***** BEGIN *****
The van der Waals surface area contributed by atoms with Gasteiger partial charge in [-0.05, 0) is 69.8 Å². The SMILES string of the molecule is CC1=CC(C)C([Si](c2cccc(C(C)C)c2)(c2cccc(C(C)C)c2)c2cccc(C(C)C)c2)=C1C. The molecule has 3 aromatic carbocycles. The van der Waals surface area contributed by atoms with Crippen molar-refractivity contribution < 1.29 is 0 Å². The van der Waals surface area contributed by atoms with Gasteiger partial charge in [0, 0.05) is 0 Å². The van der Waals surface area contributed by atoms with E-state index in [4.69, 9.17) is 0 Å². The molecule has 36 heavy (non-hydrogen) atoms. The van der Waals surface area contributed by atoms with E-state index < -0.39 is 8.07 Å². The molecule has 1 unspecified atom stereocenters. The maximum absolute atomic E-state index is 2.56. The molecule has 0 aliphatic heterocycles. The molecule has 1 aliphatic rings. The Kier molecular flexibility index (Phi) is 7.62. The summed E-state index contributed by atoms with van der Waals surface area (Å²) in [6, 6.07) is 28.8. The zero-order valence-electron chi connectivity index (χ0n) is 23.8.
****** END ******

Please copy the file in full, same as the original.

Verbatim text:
The van der Waals surface area contributed by atoms with Gasteiger partial charge in [-0.05, 0) is 69.8 Å². The SMILES string of the molecule is CC1=CC(C)C([Si](c2cccc(C(C)C)c2)(c2cccc(C(C)C)c2)c2cccc(C(C)C)c2)=C1C. The molecule has 3 aromatic carbocycles. The van der Waals surface area contributed by atoms with Crippen molar-refractivity contribution < 1.29 is 0 Å². The van der Waals surface area contributed by atoms with Gasteiger partial charge in [0, 0.05) is 0 Å². The van der Waals surface area contributed by atoms with E-state index in [4.69, 9.17) is 0 Å². The molecule has 36 heavy (non-hydrogen) atoms. The van der Waals surface area contributed by atoms with E-state index < -0.39 is 8.07 Å². The molecule has 1 unspecified atom stereocenters. The maximum absolute atomic E-state index is 2.56. The molecule has 0 aliphatic heterocycles. The molecule has 1 aliphatic rings. The Kier molecular flexibility index (Phi) is 7.62. The summed E-state index contributed by atoms with van der Waals surface area (Å²) in [6, 6.07) is 28.8. The zero-order valence-electron chi connectivity index (χ0n) is 23.8.